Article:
On July 27, President Chen Shui-bian (
Taiwan is one of the major participants in the so-called "East Asian miracle." The nation experienced -- and benefited from -- very rapid economic growth over a sustained period, despite starting from a point where few thought such an advance likely. This "miracle" growth clearly resulted from the convergence of multiple factors, one of which was a deep and early commitment to improving health. Indeed, one lesson that Taiwan's experience has emphasized to the world is that "healthier means wealthier."
There is strong evidence that health improvements promote income growth via higher labor productivity, educational attainment and cognitive function, savings and investment. In addition, health improvements have led to lower birth rates and a subsequent increase in the relative size of the working-age population, from which economic benefits can also flow.
Taiwan has an amazing record in health achievements. With life expectancy at 77 years and infant mortality at five per 1,000 live births, it shines as an example of what a determined, once-poor country can accomplish. This success stemmed from an early focus on improving health via better treatments, new antibiotics and better prevention through safe water, sanitation and vaccines.
Of these various public health measures, Taiwan's vaccination record is particularly notable. Children have been receiving free vaccines since the 1980s, and more than 90 percent of the population has been immunized by basic vaccines. Taiwan provides influenza vaccinations for infants, children, and the elderly.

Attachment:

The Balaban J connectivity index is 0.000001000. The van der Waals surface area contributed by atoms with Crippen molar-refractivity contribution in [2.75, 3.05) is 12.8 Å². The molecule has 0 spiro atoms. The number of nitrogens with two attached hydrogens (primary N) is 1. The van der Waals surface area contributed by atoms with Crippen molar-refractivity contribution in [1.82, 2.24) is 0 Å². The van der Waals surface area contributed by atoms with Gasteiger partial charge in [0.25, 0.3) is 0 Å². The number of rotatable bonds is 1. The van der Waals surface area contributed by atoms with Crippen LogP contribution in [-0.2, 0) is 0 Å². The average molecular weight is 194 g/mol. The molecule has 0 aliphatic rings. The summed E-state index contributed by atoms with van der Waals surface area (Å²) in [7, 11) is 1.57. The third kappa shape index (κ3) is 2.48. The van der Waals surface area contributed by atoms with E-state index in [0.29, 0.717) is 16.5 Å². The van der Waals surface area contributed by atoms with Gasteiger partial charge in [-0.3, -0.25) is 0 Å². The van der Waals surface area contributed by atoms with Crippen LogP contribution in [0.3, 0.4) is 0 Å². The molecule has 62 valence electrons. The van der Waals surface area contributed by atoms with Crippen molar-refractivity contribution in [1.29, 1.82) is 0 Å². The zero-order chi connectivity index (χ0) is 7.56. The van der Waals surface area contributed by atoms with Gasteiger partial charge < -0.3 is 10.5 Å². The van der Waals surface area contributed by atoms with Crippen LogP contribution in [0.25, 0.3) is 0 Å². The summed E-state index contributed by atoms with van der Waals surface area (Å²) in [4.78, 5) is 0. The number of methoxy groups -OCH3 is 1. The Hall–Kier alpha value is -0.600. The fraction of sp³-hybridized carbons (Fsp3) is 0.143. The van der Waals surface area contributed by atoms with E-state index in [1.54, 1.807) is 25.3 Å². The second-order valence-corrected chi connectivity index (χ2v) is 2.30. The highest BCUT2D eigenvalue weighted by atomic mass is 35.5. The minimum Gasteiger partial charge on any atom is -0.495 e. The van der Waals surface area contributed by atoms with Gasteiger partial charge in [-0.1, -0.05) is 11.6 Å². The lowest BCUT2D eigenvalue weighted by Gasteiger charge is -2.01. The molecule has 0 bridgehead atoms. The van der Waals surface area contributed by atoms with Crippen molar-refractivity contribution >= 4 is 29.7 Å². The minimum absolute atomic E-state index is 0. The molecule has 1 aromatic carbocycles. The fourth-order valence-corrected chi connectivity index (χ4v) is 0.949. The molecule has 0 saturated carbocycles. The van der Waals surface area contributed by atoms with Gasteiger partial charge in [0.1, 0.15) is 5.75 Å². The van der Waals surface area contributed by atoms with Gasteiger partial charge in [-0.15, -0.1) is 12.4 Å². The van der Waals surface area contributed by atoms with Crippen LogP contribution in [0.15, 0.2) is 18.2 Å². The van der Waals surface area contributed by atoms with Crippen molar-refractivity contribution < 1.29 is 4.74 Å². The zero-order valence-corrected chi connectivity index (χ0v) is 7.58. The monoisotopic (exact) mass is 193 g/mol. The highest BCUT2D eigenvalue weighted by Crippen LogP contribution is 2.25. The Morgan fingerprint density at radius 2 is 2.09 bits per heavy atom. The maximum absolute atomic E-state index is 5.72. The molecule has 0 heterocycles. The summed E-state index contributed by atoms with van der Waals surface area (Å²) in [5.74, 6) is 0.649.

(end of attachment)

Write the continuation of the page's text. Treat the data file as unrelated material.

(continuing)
Taiwan was the first country to implement a hepatitis B vaccination program nationally. And vaccination has contributed to the elimination of certain diseases -- in 1991, polio was eradicated, and measles (except for a few sporadic cases) is also gone.
Yet as Chen implicitly acknowledged in his announcement this week, in the years since these successes vaccination policy has stagnated.The national vaccination program has been slow to take advantage of new vaccines, including protection against pneumococcal disease, rotavirus Hib, and the human papilloma virus.
The nation spends about NT$300 million (US$9 million) to NT$400 million each year on vaccines -- an amount that has not grown in recent years. The new vaccines are considerably more expensive than existing vaccinations, such as those against DPT and measles. Making the new vaccines universal could quadruple spending.
Yet an increase in this budget is warranted. Funding these vaccinations holds the promise of conferring multiple benefits. Children obviously gain, because they get sick less often, die in fewer numbers and avoid the sometimes debilitating long-term effects that diseases can leave. When they go to school, they are more attentive and have fewer cognitive deficits, so they learn more.